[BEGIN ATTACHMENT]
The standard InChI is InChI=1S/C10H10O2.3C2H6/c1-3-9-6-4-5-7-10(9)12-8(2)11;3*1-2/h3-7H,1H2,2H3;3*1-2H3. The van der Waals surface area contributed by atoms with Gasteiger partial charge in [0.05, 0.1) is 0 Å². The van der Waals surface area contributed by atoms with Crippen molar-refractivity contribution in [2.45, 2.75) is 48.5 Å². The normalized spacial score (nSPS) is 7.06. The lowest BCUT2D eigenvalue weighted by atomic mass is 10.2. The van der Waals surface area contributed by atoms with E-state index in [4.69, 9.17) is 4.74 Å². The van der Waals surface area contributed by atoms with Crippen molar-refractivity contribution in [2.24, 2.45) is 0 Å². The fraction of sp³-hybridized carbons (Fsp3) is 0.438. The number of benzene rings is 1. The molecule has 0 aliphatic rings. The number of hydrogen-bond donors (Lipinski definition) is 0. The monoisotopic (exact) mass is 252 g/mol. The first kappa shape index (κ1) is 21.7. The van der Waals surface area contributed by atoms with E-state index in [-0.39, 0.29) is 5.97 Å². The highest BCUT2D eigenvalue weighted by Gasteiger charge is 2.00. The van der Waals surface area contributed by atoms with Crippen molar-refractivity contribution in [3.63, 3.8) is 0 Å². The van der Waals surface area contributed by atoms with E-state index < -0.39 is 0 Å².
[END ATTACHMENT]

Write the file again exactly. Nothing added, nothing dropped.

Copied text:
The standard InChI is InChI=1S/C10H10O2.3C2H6/c1-3-9-6-4-5-7-10(9)12-8(2)11;3*1-2/h3-7H,1H2,2H3;3*1-2H3. The van der Waals surface area contributed by atoms with Gasteiger partial charge in [0.05, 0.1) is 0 Å². The van der Waals surface area contributed by atoms with Crippen molar-refractivity contribution in [2.45, 2.75) is 48.5 Å². The normalized spacial score (nSPS) is 7.06. The lowest BCUT2D eigenvalue weighted by atomic mass is 10.2. The van der Waals surface area contributed by atoms with E-state index in [4.69, 9.17) is 4.74 Å². The van der Waals surface area contributed by atoms with Crippen molar-refractivity contribution in [2.24, 2.45) is 0 Å². The fraction of sp³-hybridized carbons (Fsp3) is 0.438. The number of benzene rings is 1. The molecule has 0 aliphatic rings. The number of hydrogen-bond donors (Lipinski definition) is 0. The monoisotopic (exact) mass is 252 g/mol. The first kappa shape index (κ1) is 21.7. The van der Waals surface area contributed by atoms with E-state index in [-0.39, 0.29) is 5.97 Å². The highest BCUT2D eigenvalue weighted by Gasteiger charge is 2.00. The van der Waals surface area contributed by atoms with Crippen molar-refractivity contribution in [3.63, 3.8) is 0 Å². The van der Waals surface area contributed by atoms with E-state index < -0.39 is 0 Å².